A jigsaw puzzle is a picture, which is adhered to a thin and stiff background, like wood or cardboard, and then cut into multiple pieces. The pieces are assembled by the user to reform the original picture. Although the origin of the word puzzle is unknown, it is known that the first jigsaw puzzles were made in the 1760s by European cartographer John Spilbury. In 1762, Spilbury hit upon the idea of gluing maps onto thin mahogany and cedar panels and cutting them up with a fine marquetry saw. He marketed the results of efforts and they became quite popular. Before his death in 1749, Spilbury sold hundreds of puzzles. In the mid-1780s, the next generation of puzzle makers expanded their craft to reach consumers who were not interested in maps. They made puzzles from broadsheets, tabloid size magazines printed with humorous poems or stories. However, broadsheet puzzles were not profitable because their subject material quickly became outdated and new ones had to be printed. Nonetheless, broadsheet puzzles proved that there was a market for puzzles other than maps. Puzzle makers experimented with new images including the alphabet and multiplication tables, Biblical passages, and pictures of historical events and people.
Puzzle popularity increased in England during the following decades, and there is evidence that puzzles arrived in the New World sometime before 1800. Around the same time, the process of color lithography was developed which allowed better quality pictures to be produced more efficiently. This improved the quality and variety of puzzles; some clever manufacturers even made double puzzles with a different scene on each side. In the 1860s, puzzle sales continued to boom as two major companies flooded the market with a variety of puzzle types. These key players were Milton Bradley and the McLoughin Brothers. The 1890s saw the development of die cutting methods, which eliminated the need to cut puzzle pieces by hand. This process allowed puzzles to be mass produced and made them much cheaper. The next few years brought two more significant innovations. First, Parker Brothers, another famous game manufacturer, introduced custom shaped figure pieces into its Pastime brand puzzles. These figure pieces where shaped like recognizable objects, such as dogs or birds. The second innovation was the development of irregular, interlocking pieces. The interlocking format became the standard design because they held the puzzle together and reduced chances that the puzzle would be disturbed during assembly.
Although puzzle sales flagged somewhat in the early 1900s, by the late 1920s and the onset of the Great Depression, there was resurgence in popularity. In 1933, sales peaked at an astounding 10 million per week. With lack of steady employment, people turned to puzzles and other forms of home entertainment instead of outside entertainment like restaurants and nightclubs. Many unemployed architects, carpenters, and other craftsmen made their own jigsaw puzzles for sale or rent. As the puzzle craze of the 1930s continued, drugstores and circulating libraries offered puzzles for rent; they charged 3-10 cents per day depending on the size of the puzzle. For a brief time in 1932, retail stores offered free puzzles with the purchase of toothbrushes, flashlights, and hundreds of other products.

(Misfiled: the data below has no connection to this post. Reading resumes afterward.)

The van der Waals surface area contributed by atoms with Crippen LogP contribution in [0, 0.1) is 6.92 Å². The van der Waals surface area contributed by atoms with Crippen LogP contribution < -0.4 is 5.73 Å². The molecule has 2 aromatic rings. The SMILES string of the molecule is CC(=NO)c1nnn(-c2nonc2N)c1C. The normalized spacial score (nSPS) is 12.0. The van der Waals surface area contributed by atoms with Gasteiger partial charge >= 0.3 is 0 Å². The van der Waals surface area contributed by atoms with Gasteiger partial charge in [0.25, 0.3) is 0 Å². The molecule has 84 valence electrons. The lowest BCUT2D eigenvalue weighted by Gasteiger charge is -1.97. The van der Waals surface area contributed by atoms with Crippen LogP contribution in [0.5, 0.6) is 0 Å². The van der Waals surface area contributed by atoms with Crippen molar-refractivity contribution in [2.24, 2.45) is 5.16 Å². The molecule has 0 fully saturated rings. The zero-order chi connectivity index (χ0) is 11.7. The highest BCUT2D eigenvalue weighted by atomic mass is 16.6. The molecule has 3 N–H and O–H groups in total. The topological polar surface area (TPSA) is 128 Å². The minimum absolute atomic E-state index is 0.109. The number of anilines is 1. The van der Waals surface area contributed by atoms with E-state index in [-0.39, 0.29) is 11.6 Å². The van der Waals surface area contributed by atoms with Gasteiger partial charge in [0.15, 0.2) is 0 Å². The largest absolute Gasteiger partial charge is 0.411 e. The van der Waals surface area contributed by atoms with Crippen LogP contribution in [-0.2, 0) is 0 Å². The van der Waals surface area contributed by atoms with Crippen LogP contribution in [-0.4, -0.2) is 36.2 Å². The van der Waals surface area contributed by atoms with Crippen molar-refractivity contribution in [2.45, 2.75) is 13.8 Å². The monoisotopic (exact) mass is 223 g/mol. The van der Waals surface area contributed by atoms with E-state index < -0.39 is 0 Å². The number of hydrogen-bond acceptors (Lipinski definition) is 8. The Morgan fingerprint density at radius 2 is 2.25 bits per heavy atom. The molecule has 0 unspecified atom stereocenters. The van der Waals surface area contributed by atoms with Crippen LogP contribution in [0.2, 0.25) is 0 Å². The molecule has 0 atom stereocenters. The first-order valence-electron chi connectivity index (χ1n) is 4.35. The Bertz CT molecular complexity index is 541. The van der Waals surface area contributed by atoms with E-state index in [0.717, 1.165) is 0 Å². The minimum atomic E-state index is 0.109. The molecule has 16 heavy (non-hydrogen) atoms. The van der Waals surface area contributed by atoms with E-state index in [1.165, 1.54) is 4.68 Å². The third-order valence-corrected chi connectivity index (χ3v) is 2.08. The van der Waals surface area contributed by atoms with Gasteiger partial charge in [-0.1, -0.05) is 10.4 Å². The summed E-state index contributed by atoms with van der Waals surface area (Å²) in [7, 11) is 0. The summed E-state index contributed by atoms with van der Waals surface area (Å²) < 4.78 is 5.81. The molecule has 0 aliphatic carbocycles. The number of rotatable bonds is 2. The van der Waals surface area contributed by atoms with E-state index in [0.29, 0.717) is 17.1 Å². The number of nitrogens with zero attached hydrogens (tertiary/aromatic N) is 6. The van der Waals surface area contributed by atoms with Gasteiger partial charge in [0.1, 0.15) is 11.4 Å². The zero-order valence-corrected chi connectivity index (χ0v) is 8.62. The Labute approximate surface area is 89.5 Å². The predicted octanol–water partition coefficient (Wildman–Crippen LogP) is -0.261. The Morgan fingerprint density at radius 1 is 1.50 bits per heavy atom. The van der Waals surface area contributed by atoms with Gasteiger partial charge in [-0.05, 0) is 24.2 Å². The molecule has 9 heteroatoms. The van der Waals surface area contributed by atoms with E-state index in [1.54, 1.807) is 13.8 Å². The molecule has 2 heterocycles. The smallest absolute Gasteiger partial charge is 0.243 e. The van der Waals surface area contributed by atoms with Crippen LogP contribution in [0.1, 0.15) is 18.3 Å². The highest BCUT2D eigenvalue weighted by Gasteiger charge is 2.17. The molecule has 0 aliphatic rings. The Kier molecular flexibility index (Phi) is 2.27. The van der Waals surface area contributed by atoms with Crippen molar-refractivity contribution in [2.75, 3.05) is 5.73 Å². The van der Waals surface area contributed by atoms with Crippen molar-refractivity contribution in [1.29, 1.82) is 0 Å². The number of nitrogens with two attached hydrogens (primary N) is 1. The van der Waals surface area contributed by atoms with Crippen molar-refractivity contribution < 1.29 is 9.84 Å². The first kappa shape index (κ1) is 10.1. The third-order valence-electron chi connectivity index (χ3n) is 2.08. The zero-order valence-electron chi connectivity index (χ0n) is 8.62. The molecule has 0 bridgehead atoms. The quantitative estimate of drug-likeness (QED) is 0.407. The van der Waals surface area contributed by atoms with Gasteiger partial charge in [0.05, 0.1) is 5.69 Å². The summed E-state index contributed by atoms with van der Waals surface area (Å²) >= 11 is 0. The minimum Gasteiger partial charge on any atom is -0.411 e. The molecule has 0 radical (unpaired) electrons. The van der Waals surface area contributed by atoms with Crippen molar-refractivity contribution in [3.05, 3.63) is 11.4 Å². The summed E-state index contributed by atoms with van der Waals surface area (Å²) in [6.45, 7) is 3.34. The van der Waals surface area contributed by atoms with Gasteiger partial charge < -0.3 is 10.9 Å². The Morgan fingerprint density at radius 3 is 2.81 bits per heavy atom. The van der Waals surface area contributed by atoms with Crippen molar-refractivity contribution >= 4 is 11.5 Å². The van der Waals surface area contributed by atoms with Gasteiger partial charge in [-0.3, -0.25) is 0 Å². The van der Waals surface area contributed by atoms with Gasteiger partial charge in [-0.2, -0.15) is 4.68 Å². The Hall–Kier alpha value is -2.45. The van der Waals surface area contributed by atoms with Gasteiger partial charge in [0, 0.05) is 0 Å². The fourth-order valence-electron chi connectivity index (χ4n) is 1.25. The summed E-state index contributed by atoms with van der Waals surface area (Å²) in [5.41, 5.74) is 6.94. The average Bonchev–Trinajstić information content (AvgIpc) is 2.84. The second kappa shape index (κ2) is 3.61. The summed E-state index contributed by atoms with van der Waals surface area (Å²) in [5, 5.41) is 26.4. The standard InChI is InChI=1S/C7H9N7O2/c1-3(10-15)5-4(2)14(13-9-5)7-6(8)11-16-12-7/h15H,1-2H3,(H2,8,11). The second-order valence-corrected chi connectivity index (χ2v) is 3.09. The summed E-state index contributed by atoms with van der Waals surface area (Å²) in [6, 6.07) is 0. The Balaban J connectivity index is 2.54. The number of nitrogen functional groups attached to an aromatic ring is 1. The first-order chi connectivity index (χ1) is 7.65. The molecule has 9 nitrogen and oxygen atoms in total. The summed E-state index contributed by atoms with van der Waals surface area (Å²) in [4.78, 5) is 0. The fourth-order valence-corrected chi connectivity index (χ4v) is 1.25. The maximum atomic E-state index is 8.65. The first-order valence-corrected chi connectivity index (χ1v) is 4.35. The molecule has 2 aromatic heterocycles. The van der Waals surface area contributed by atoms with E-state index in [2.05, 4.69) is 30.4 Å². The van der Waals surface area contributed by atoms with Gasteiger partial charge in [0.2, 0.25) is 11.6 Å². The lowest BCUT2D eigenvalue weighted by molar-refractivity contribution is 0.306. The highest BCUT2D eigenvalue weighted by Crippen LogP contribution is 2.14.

By the time World War II ended in the late 1940s, the sales of wooden jigsaw puzzles went into a sharp decline. This was because rising wages increased the labor costs of hand cutting the pieces. At the same time, improvements in the lithography and die cutting (processes which had been introduced decades earlier) made the cardboard puzzles more attractive. The Springbok Company, one major manufacturer, began making puzzles based on high quality reproductions of fine works of art. Hundreds of thousands of Americans struggled to assemble Jackson Pollock's "Convergence," when Springbok introduced it in 1965. By the late 1960s, wooden puzzles had practically vanished. However in the mid-1970s, Stave Puzzles was founded on the belief that there was still an audience for high quality wooden puzzles. Their success has proven them correct, and in the last 25 years, a number of small custom wooden puzzle manufactures have helped re-popularize wooden puzzles.
Virtually any artwork can be used for puzzle making but most major manufactures use lithographic prints because they are high quality, inexpensive, and easily mass produced. Many of the pictures used in puzzles are based on famous photographs or paintings, but some custom puzzle makers let the customer supply their own photographs or pictures.
Mass market puzzle manufacturers use card-board (also known as chipboard) as a backing material because it is cheap and easy to cut. Higher quality custom-made puzzles still use wood, usually in 5-ply birch. In both cases, adhesive is used to bond the artwork to the backing material.